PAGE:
Boise's Not-So-Cheap Fix 

Repair costs escalating for Boise government-owned vehicles

American automobiles are significantly safer since Ralph Nader published his landmark 1965 expose, "Unsafe at Any Speed," a crusade for the creation of the National Highway Traffic Safety Administration. While motorists in the United States are surviving tens of thousands of collisions each year, repair costs inflate as quickly as an air bag. As collision repair costs skyrocket, particularly among government-owned vehicles, taxpayers get hit as well.

"Once upon a time, if the repair costs exceeded 75 percent of the expected value of the car, the vehicle would be considered totaled," said Craig Croner, administrative services manager of the Boise city clerk's office. "The trend across the nation, not just in Boise, is that insurance companies say more vehicles should be fixed that weren't normally fixed before."

People's exhibit No. 1 is Boise's growing pile of repair bills for its automotive fleet, which includes more than 1,500 vehicles for public safety, maintenance and administration. The Boise City Council has been asked twice in the past five months to approve an 80 percent increase to pay for bodywork and painting.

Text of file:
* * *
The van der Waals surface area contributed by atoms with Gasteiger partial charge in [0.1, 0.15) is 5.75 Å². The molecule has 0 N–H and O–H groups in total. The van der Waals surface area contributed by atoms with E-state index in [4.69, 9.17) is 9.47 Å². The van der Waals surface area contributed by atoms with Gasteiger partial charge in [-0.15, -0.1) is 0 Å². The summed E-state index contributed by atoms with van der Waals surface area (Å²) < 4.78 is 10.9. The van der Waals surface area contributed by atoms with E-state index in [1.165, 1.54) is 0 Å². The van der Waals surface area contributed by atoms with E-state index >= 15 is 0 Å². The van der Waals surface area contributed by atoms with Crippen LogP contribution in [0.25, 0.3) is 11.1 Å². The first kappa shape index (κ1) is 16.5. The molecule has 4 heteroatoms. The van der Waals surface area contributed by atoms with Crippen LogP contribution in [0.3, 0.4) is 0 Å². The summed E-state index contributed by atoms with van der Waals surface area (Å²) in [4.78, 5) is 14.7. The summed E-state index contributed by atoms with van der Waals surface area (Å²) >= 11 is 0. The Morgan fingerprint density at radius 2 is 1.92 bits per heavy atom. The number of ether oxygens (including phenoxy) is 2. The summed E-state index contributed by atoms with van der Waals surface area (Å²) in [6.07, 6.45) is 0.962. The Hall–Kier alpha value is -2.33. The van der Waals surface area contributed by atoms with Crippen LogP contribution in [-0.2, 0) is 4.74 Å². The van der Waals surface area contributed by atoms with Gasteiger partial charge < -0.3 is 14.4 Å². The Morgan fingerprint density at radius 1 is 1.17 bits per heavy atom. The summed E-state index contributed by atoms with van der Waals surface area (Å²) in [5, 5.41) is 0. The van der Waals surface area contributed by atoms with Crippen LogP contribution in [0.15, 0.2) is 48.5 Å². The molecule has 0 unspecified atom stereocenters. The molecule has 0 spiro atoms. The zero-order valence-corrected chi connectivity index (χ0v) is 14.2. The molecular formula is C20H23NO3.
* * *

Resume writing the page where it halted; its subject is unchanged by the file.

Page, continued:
A closer inspection of the logs from Harold's Auto Body, the vendor contracted to fix the city's fleet, reveals of 93 repair jobs, 76 involved police vehicles and 40 were deemed accidents. Repair costs ran to $126,818—76 percent of the total 2015 bill of $167,686.

That's significantly more than the $100,000 amount budgeted for 12 months worth of repairs at Harold's Auto Body. In November 2015, Croner, who oversees the city's fleet, told the council it should increase the repair budget to $165,000. Earlier this month, Croner returned to suggest another $15,000 increase.

"The contract comes up for renewal in March, so yes, we're expecting to leave it at the $180,000 level," he said.

Croner was quick to add that the city is diligent about filing insurance claims to recover some of those expenses. A review of the logs indicated 50 of 93 incidents involved claims being filed.

"But the subrogation of some of those claims can take months and months and months. We still have to get the vehicles fixed," said Croner.

While many of the repairs hover around $2,000, a good number of the fixes—particularly involving Boise Police Department vehicles—top $10,000. Public safety vehicles are better made, said city officials, but they cost much more to fix. For example, a February 2015 collision involving three vehicles required nearly $24,000 in repairs. Another incident, in which the left front end of a police vehicle was damaged, required $13,474 in repairs, yet no insurance claim was filed.

"Sometimes it's our fault; sometimes we have an accident," said Croner. "It's important to note that we can't recover money from criminals."

As for the future, Croner said city officials "will keep an eye on that trend. But for now, we're leaving the repair costs at that higher number."


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